The water board found that a "realistic" estimate of residential water use in the county is an average of .7 to 1.0 acre-feet per household per year. But the commissioners have downsized those numbers when it suits them, Koch notes, particularly in the proposed Spring Valley Ranch development, where the water allocation for 1,186 homes works out to .4 acre-feet per household. "They've embraced this concept at Spring Valley where you define the use, even if it's not what they actually use, and go by that," he says.
But Spring Valley developer Ron Heggemeier says the smaller number is a realistic one, given that up to 60 percent of residential water use is for irrigation. His development will use treated sewer water for lawns and other outside uses -- a recycling scheme that's been used in more populous states but has never been tried in a residential community in Colorado before.
"I not only think it's the wave of the future, I think it's going to be demanded by jurisdictions down the road," Heggemeier says. "This is one way of getting further use of the existing aquifers. The downside is that you have to use two completely different water systems. The upside is that the cost of drilling wells is very expensive, and you eliminate or slow that need."
The proposal has triggered concerns among some nearby residents about giardia and other health risks. Jesse Yates, a business consultant and member of the county planning commission, has read up on effluent treatment studies done by the Environmental Protection Agency and other agencies that suggest Spring Valley's plan deserves closer scrutiny.
"Every study I have read says it's hazardous to apply this on residential lawns," Yates says. "It shouldn't be applied near where food is being prepared or in high-traffic areas. But these guys are going to allow people to wash their cars and let their kids play in the sprinklers with this stuff. It's crazy."
When Yates shared his information with the county commissioners a few months ago, he got a chilly reception. "It was either over their heads, or they'd already made their minds up," he says. "The county knew what Spring Valley was doing, but the citizens didn't know it. It's all about politics and resources, not health."
Heggemeier says he's "absolutely confident" that the treatment process poses no health risks, and the commissioners agree with him. "They can get that water down to where it's all but drinkable," Metli says. The Colorado health department is expected to rule on the proposal in a few weeks.
Yates estimates that Spring Valley Ranch would bring an additional 3,500 residents to the county, adding an additional 8,000 trips per day to the roads; the projected 1,200 additional students in the schools would hike district operating costs by $8 million. Heggemeier says his company is prepared to meet all the requisite impact fees and more, including an additional $400,000 payment to the Elizabeth School District and other payments to the sheriff's office, the county's economic development board and various other groups.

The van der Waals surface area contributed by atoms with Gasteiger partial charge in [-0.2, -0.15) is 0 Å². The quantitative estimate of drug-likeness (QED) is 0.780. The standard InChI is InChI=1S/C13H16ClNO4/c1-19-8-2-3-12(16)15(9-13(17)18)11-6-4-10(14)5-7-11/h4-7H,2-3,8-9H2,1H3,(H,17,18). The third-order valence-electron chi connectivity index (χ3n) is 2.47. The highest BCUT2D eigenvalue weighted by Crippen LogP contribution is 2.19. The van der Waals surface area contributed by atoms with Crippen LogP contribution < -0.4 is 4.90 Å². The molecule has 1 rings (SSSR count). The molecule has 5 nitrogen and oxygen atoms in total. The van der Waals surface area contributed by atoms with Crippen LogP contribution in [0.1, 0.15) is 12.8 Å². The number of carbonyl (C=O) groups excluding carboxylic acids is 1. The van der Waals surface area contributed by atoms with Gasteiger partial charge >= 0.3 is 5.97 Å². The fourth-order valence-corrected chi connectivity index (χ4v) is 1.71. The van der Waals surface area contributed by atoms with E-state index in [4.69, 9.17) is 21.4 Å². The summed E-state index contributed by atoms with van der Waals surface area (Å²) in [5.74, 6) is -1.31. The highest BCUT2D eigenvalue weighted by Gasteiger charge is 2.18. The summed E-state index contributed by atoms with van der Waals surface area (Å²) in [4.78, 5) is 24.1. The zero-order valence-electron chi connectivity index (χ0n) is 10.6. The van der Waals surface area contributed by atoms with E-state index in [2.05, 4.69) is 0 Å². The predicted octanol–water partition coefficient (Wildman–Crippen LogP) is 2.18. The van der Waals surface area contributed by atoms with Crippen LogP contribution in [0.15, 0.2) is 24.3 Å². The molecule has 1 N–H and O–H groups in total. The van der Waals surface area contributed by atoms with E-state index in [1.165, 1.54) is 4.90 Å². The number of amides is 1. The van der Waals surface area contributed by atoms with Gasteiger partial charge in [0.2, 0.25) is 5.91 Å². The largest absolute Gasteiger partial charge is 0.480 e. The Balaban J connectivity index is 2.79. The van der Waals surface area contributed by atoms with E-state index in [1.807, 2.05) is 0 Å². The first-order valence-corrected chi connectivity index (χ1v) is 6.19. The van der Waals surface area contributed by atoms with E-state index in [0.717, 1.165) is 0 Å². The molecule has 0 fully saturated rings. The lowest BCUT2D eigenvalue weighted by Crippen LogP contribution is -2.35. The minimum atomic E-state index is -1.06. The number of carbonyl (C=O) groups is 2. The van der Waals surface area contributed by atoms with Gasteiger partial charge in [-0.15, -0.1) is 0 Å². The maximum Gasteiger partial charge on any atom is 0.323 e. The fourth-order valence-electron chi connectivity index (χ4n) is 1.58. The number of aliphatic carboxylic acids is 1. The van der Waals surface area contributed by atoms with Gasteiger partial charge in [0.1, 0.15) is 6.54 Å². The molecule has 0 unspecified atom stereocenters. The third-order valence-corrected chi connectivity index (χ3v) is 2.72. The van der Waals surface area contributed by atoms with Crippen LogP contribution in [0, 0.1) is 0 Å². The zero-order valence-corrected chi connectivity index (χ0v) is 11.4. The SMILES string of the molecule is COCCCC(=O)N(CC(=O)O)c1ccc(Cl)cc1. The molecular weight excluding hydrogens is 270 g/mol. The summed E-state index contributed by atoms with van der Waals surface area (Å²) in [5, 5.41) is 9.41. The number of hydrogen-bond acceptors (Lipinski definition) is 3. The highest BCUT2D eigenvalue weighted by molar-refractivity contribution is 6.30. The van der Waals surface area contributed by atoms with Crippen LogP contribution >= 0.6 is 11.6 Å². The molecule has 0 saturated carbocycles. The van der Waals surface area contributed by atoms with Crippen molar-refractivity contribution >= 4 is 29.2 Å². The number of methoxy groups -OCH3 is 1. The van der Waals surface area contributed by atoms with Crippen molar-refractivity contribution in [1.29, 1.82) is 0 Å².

"We're definitely paying our own way," he says. "We've volunteered over and above what was required of us."
Metli is particularly pleased with the plan to set aside 1,000 acres of the 2,232-acre development as open space. But both he and Heggemeier readily acknowledge that more than a quarter of that space could become a second golf course, if demand warrants it.
And it probably will. Spring Valley's houses will range in price from $275,000 to $500,000, and the high-end buyers may expect two golf courses. "We believe the person coming out here is looking for low crime, a little bit of the country," Heggemeier says. "But they're also looking for some of the amenities they have in town."
But when do the amenities take over and the country disappears?
That's what Jesse Yates would like to know. He moved his family to Elbert County five years ago, fleeing the sprawl of Parker. "We didn't like the way it was growing, and fourteen miles east of us was a nice piece of land," he recalls.
Now he faces the prospect of a high-density subdivision practically next door, built by the same company responsible for the 3,200-unit Canterbury Estates in east Parker. He's put up a website (www.stopspringvalleyranch.com) and even purchased space on billboards in the area to try to alert his neighbors to the "traumatic" effects Spring Valley could have on already crowded schools and roads. But most of his neighbors seem oblivious to his protests.
"These are individuals who moved out here because they don't want to be bothered," Yates says. "They don't see how it's going to affect them down the road. The tipping point may be the next Spring Valley, or the one after that."